Quite where this is to take place, at the time of writing, remains unclear.

Of those you author knows (which in all honesty can be counted on the fingers of one hand) within the Odessa LGBT scene, they too are currently unaware of where the event will be, or indeed just who is behind it and has organised it – A far cry from the events in Kyiv earlier in the year which were clearly organic and the organisers known.

It is claimed by some, that the organising entity is Swiss based -maybe so, maybe not – but it is somewhat strange that those few within the Odessa LGBT scene your author knows (and one lady is particularly active within it) seem to know little or nothing about this event.

Nevertheless, if this event is to occur (and is not a phantom event created to “stir society”) then it will have to be policed, or if it cannot be effectively policed, perhaps canceled or postponed, for there is an issue of policing to raised as quite coincidently – or perhaps no coincidently – Odessa is home to 2 football matches during the same weekend that the mysterious first LGBT festival is to occur.

That naturally means four sets of “Ultra” fans in the city at the weekend – and coincidently (or not) two teams are from the war battered east of the country – Shakhtar Donetsk play Dnepropetrovsk, and Odessa play Zorya Luhansk.

“Ultras” from Donetsk, Luhansk, Dnepropetrovsk and Odessa milling around the city at the same time as the mysterious premier of a LGBT festival? – The cynical may smell if not conspiracy, then at the very least some degree of orchestration.  Only the most charitable may see mere coincidence amongst the local constituency – and the people of Odessa have a cynical streak.

Lest we forget, the last clearly orchestrated event in Odessa involving “Ultras” from Odessa and Kharkiv on one side and the pro-Kremlin advocates on the other, resulted in half a dozen people associated with the “Ultras” shot dead in the street by those advocating a nostalgia for the Kremlin, events that subsequently resulted in the burning of Union House and almost fifty deaths therein of those from the said pro-Kremlin advocacy.

In short, the last clearly orchestrated clash involving Ultras resulted in dozens of dead people as matters escalated.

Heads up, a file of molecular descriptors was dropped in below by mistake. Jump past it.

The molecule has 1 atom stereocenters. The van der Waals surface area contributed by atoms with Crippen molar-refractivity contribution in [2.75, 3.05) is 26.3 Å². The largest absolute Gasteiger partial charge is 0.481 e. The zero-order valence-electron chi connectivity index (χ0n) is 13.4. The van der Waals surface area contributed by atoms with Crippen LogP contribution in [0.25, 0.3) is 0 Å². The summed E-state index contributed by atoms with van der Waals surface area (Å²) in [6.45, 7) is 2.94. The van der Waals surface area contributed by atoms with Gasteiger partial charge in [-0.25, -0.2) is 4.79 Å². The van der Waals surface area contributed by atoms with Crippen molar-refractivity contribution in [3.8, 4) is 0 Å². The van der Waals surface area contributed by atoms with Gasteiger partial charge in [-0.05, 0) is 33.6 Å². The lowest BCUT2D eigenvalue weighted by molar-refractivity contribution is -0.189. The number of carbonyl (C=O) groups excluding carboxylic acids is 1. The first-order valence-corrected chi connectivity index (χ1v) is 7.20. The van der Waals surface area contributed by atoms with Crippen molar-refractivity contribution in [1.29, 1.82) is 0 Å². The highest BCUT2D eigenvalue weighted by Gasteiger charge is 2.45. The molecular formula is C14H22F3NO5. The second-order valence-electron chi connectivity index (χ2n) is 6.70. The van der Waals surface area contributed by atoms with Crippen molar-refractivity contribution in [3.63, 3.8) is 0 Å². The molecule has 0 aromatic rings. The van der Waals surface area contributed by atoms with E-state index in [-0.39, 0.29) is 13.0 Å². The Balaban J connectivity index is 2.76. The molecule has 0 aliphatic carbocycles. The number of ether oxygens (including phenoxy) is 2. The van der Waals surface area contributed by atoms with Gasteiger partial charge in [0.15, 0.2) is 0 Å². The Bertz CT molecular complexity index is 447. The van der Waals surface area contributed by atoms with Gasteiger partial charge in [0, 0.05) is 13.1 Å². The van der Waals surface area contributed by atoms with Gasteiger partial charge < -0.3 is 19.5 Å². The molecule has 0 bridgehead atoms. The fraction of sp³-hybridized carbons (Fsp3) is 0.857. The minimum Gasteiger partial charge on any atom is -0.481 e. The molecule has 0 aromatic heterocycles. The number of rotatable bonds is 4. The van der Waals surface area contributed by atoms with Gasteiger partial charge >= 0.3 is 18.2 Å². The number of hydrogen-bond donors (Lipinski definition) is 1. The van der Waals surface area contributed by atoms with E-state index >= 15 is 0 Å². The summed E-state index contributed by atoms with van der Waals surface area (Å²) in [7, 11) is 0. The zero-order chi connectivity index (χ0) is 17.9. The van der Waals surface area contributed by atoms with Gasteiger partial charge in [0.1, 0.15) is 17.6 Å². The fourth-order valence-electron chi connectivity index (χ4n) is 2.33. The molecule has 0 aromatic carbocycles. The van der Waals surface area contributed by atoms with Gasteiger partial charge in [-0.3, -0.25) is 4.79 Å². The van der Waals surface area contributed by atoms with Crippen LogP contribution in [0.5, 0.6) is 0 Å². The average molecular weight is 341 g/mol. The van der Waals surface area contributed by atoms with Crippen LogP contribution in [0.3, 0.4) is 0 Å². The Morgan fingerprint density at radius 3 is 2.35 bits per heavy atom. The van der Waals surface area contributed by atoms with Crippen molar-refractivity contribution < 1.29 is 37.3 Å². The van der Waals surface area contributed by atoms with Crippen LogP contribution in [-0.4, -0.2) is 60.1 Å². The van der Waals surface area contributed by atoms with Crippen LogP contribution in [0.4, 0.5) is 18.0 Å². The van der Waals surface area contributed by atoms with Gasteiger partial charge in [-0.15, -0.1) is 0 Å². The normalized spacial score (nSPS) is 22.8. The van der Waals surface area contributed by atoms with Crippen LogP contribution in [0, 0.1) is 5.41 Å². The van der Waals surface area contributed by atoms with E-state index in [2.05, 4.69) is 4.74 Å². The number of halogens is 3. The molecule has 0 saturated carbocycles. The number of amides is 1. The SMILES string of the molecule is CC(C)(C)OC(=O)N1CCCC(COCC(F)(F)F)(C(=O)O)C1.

Serhiy Sternenko

Serhiy Sternenko

Indeed, Serhiy Sternenko, a current leader of Right Sector in Odessa sees the LBGT event as nothing less than a provocation whereby not only are Ultras from Donetsk, Luhansk, Dnepropetrovsk and Odessa are likely to be mired in any anti-LGBT violence that occurs, but also he sees it is a “trap” laid for (more) bad press for Right Sector.  He states on Facebook – “Тепер про ЛГБТ-фестиваль в Одесі, новина про який вже заполонила увесь інформпростір.

Візьмемо декілька фактів:
– Організатором є невідома спільнота, зареєстрована в Швейцарії. Перевірити, що і як стосовно цієї “організації” просто нема часу, так як строки вкрай малі.
– Жіночка, що позиціонує себе як організатор, цілком дивна особа (мав щастя з нею спілкуватись), яка не приховує, що її мета – відпрацювати гроші.
– Днями проведення заходу в Одесі обрали саме ті дні, коли в місті будуть ультрас аж 4х команд (Чорноморець, Заря, Шахтар та Дніпро).
– Основні (недо)ЗМІ, що тиражують інформацію про фестиваль – проросійські спільноти, Таймер та російські ресурси.
– Одеські лгбтшники чомусь не дуже в курсі про захід.
– Повідомлень до органів влади про проведення “фестивалю” не надходило. Місце проведення та маршрут – невідомі. Звозити учасників будуть на автобусах, які вже орендовано (заявила сама організаторша).

Моє особисте відношення.
Не маю нічого проти людей, що відносять себе до секс-меншинств, хоча й не вітаю їх вподобання. Але то їх особиста справа, як то кажуть, мають право.
Проводити це зараз в Одесі – як мінімум недоречно, а по факту – провокативно і на фоні війни на сході – вкрай небезпечно, може призвести до масових заворушень. Навіть якщо ніхто з будь-якої організації не прийде туди, щоб не допустити проведення, усе одно в місті багато військових-фронтовиків, ультрасів та звичайних громадян, які аж ніяк не закриють на це очі. І це, до речі, також факт.